It’s been a few hours since the voting was closed in the conservative leadership contest. After long weeks of summer campaigning, the leadership battle has ended.
After Boris Johnson resigned, Liz Truss and Rishi Sunak spent six weeks trying to persuade the Tory members that they had all the qualities required to run the party and the country.
On Wednesday night, The foreign secretary was set to win the contest, and the former chancellor received a warm reception at the final hustings in London’s Wembley Arena.
But many members said neither of the candidates has what it takes to deal with the unenviable in-tray of reuniting the party while
“Labour’s lead over the Tories has broadened since the leadership contest started – and he would have preferred Mr Johnson to stay on,” said Former MEP for East of England, David Bannerman.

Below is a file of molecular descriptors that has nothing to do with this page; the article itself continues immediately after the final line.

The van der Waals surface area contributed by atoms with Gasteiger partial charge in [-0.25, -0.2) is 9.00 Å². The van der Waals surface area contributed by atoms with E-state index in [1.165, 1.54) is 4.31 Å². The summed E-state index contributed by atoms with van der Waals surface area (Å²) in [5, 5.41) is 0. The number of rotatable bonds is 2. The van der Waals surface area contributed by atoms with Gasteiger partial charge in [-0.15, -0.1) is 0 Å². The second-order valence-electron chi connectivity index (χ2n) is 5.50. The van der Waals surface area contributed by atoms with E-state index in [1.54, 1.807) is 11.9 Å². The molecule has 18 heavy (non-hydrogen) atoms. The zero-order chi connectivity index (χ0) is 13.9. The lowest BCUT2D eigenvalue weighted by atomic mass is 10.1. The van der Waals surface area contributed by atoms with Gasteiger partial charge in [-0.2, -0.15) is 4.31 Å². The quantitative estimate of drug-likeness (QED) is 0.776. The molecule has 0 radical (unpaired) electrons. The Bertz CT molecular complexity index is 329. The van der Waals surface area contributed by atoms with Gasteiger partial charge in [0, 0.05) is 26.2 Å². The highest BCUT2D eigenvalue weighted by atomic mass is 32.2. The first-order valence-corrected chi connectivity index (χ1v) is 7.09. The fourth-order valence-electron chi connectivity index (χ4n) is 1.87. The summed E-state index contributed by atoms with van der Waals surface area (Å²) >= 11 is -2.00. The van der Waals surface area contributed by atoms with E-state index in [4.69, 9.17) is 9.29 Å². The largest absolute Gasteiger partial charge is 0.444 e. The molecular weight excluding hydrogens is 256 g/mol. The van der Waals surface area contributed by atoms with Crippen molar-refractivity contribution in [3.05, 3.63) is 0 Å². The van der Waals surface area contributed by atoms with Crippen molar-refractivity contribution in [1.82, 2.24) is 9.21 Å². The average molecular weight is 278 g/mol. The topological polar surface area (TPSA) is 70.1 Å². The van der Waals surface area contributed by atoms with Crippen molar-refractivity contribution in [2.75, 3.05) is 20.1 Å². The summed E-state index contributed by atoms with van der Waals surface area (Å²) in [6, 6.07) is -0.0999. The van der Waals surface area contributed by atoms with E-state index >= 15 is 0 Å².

In addition, Former MEP for East of England, David Bannerman, said, “while looking at the polls, all of us are in various positions now and whoever takes over has a huge mountain to climb. That’s the general feeling of the membership”.
Sixty-two-year-old Bannerman said he supported Lizz Truss because of her policies, accusing Rishi Sunak of having no new ideas.
In addition, Bannerman “If you dispose of a prime minister, you have to have different policies, not more of the same.”
Polling has suggested that many Conservative Party members prefer Boris Johnson over his two likely successors.
Rishi Sunak, the underdog in the contest, appears to be paying the price for his role in bringing down the Johnson administration when he dramatically resigned as chancellor in July.
Sixty-year-old Alex Stewart-Clark, from Scotland, said he threw his weight behind Ms Truss as soon as Defence Secretary Ben Wallace ruled himself out of the race.